That player, Jonathan Trott, would go on to leave the tour and return home with a stress related illness. He was one of the minority who got help and, because he walked away from the series, allowed the public to see what demons he was battling in his personal life.
Trott's case is the extreme and it would be wrong to assume many professional footballers have gone through something similar but it would naive to deny it completely.
When we study the less than nine per cent of visual evidence we have on these players it is clear that many are not enjoying themselves enough. Manchester United have no chance at winning the league but instead of the club adopting a 'we are in a transition phase where we are experimenting to evaluate what we need to know to get better' approach, the club is starting every match like it needs to win it and the enormous pressure placed on its players means they are not expressing themselves. How much better would they be if they were told to just forget the league table and have fun?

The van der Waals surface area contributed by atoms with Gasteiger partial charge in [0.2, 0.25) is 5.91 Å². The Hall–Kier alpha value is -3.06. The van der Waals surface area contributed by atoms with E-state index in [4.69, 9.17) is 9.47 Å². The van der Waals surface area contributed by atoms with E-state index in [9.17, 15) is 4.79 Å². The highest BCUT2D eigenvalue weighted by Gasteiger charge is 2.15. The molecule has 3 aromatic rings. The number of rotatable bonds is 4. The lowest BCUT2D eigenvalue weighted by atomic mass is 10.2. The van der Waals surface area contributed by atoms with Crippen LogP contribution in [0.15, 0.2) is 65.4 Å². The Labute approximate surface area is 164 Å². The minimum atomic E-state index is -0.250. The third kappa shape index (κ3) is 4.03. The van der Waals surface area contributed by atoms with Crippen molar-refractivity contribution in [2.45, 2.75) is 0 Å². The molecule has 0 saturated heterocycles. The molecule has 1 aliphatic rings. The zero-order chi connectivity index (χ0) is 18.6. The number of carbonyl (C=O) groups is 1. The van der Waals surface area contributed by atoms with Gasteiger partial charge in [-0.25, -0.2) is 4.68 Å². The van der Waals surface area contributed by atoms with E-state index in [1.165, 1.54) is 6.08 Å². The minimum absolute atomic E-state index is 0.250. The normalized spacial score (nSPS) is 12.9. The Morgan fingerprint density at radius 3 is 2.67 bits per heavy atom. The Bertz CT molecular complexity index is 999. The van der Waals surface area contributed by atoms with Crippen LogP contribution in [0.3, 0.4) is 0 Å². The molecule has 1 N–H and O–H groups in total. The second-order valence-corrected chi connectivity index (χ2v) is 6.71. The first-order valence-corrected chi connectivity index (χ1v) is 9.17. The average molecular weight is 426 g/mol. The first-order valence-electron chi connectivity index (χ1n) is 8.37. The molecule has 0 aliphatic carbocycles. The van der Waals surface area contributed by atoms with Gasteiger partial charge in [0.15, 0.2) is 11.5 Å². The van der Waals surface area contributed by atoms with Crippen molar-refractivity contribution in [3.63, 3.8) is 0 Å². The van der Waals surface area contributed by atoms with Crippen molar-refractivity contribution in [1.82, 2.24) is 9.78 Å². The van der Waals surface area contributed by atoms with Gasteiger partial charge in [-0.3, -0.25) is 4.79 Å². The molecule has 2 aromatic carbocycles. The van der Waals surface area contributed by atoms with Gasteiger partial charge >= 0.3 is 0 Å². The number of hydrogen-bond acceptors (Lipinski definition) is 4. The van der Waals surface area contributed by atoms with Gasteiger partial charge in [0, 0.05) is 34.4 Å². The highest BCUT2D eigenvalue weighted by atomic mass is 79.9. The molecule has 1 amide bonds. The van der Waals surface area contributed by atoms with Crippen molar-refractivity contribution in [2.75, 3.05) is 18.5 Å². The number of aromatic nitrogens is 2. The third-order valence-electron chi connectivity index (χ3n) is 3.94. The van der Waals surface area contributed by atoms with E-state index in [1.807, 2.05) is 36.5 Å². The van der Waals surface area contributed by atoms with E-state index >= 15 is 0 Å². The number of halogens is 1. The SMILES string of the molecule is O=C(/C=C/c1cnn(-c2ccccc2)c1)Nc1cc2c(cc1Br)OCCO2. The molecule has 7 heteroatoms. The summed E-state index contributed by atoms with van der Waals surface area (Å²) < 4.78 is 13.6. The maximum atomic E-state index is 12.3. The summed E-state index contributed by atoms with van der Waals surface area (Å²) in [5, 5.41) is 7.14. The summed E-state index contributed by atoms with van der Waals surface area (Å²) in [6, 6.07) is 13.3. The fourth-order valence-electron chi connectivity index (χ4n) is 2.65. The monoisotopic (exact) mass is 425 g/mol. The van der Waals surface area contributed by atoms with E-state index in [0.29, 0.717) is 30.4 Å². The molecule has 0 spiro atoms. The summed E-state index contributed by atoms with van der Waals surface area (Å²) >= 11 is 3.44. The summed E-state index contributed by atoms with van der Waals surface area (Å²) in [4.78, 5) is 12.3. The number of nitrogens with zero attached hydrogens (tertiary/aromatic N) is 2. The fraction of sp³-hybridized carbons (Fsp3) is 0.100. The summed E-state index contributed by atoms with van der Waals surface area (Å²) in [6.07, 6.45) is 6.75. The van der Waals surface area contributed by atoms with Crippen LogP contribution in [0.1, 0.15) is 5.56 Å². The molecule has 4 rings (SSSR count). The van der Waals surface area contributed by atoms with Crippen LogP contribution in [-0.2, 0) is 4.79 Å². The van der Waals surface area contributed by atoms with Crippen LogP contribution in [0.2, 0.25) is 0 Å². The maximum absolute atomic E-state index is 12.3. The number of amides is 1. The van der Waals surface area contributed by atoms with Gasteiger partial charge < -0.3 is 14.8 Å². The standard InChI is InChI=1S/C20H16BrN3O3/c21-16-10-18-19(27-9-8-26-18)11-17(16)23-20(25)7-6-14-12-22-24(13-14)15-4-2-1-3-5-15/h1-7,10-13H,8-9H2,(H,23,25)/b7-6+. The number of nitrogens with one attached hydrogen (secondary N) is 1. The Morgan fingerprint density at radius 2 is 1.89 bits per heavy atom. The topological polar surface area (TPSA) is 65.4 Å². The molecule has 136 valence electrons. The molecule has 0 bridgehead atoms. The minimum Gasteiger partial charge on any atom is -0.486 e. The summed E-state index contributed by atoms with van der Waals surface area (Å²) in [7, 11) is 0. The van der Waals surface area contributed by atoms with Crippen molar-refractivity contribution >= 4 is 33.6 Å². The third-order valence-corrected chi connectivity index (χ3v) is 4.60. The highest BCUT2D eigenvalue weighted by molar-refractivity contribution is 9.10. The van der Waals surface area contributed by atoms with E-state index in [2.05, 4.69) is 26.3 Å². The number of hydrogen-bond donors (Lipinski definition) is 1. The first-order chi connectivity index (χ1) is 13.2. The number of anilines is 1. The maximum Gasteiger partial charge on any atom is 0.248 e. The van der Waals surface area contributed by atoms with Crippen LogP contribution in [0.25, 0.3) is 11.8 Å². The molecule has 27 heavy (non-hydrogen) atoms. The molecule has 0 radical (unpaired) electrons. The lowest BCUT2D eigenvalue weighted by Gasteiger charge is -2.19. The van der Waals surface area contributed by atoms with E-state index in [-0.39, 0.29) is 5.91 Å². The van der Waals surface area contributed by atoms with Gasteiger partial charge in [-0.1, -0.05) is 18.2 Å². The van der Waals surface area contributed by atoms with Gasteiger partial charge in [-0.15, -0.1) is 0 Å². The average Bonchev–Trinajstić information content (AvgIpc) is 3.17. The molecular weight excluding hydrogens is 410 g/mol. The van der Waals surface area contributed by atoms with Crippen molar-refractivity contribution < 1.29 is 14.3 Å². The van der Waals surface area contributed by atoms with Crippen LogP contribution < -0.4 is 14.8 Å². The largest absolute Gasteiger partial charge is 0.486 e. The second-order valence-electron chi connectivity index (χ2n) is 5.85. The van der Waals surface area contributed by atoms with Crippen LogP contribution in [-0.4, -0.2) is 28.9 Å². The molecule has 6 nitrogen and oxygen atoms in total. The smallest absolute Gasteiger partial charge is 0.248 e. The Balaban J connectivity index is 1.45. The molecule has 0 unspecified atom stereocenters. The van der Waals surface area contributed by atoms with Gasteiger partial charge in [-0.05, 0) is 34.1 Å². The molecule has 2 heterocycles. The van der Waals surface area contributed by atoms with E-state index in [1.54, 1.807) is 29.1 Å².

Southampton have no such demands and have shown this season what a club can do when they are free to express themselves. Sure, they too could smile more but if a league table existed for content and happiness they would be at the top.
Anyone who doesn't think this leads to success should talk to the current Brazilian coach Luiz Felipe Scolari.
"My priority is to ensure that players feel more amateur than professional," Scolari once said. "Thirty to forty years ago, the effort was the other way. Now there is so much professionalism, we have to revert to urging players to like the game, love it, do it with joy."
Anyone who watches Neymar often would say Scolari has so far accomplished that goal.
Neymar would make a great Olympian; a true global superstar who plays with a smile.
Too bad too many in the Premier League take it too seriously. Another win for modern day over-professionalism.
Thankfully it isn't creeping into our children's schools during Sochi 2014.